Thursday I insisted that we eat a proper Turkish breakfast and I returned to La Femme where I visited a few years ago. My breakfast included eggs, cheeses, and a medley of dips for oversized sesame donuts. Priya joined Ka-Hing and me for the German-Russian Museum Berlin-Karlshorst, a history of World War 2 from the Soviet perspective. I appreciated this resource since America tends to ignore the tremendous sacrifice the Russians made and the atrocities Nazis committed towards non-Jews. I felt that the narrative was not coherent, covering the military actions in only a few rooms, but different sections talked about everyday life, photography, prisoners, and work camps. One big attraction is that the museum is the site of the armistice and we sat in the room where the four parties signed the treaty.

Unfortunately, the museum is quite far east and we took three trains and one bus to reach. On the return trip, we stopped for empanadas at La Despensa in one of the far left-wing neighborhoods, home to many squatters. Afterward, I hoped to reach the Hatch Sticker Museum which was closed so instead Ka-Hing and I went shopping for baklavas near Kreuzberg. I had never seen so many types before and the per-kilogram price confused me. We had a late dinner at Azzam, a standard Turkish diner, and were amazed by the portion sizes which included a half dozen pitas each. I had a standard falafel plate which included fried halloumi, a brined paneer that I had not previously tried. We headed for the comedy show and witnessed some strange fight where one man tackled another then the second ran around shouting for some minutes. He attracted quite a crowd but we were not able to determine what was going on! Chuckleheads, a comedy show at Deriva, was OK, not surprisingly performed in English by mostly ex-pat talent. Few people even spoke German and I wonder about the resentment towards these western migrants. Some comedians had solid stage presences and act-outs, a few bombed, but mostly the evening proved to be a pleasant end to our Berlin stay.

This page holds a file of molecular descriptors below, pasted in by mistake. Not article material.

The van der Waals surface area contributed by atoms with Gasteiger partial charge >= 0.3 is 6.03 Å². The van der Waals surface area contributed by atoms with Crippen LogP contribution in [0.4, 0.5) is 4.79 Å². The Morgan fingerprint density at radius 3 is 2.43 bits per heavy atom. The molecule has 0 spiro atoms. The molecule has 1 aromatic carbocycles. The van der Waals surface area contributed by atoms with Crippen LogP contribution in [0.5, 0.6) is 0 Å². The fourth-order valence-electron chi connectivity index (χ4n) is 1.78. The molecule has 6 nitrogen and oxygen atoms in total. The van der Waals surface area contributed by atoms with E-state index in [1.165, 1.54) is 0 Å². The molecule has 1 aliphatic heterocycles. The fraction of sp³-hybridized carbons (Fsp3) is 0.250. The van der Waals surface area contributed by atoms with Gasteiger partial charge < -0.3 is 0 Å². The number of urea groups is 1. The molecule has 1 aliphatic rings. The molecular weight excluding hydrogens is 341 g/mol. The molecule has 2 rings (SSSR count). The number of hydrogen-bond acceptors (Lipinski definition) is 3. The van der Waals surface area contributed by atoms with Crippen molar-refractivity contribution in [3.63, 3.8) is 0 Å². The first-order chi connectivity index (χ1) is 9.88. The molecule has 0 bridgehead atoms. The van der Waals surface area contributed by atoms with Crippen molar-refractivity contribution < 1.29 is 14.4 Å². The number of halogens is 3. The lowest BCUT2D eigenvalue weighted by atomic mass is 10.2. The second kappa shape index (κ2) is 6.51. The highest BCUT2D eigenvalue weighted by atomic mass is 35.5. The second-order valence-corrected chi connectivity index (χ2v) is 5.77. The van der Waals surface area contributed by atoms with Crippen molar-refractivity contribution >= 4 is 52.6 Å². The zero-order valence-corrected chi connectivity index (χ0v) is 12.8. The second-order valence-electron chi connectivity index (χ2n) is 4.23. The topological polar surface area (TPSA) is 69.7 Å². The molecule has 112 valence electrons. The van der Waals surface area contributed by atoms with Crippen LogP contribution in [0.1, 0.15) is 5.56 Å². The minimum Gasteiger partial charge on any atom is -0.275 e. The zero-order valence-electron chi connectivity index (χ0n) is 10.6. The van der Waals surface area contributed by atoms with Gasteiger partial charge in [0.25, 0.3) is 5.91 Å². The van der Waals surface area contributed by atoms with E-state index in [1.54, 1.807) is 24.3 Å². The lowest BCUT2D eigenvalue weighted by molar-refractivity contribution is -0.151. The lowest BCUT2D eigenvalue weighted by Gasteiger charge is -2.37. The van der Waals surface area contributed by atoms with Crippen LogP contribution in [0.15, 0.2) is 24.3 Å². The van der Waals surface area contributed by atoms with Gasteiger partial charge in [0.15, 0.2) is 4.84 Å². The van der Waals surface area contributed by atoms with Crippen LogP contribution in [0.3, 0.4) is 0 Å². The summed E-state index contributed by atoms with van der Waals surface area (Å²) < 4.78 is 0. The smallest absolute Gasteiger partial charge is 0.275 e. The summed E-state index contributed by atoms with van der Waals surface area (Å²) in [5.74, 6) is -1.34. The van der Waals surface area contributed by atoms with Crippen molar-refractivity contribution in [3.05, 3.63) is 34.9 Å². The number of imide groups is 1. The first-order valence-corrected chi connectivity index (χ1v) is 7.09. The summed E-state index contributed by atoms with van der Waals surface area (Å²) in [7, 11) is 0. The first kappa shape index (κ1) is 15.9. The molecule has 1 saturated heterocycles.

Ka-Hing and I parted ways on Friday, with him headed back to Prague and eventually Stockholm and me continuing on to Wroclaw in Poland. I had finally booked a DB bus, thankfully departing from the close by Berlin Hauptbahnhof and not the further main bus terminal, and had a lot of confusion about where to board. Eventually, I wandered outside and asked several drivers about their destinations. It turns out there was a small placard but easy to miss! The bus itself is arguably more improved than the train, at least having wifi, although ride quality is low and I could not communicate with the driver or conductor. They seemed to have some upset about not printing a ticket and I could not discover where to sit! Recommend taking the more expensive train. I continue to hold Berlin in high esteem and will consider moving here in the future.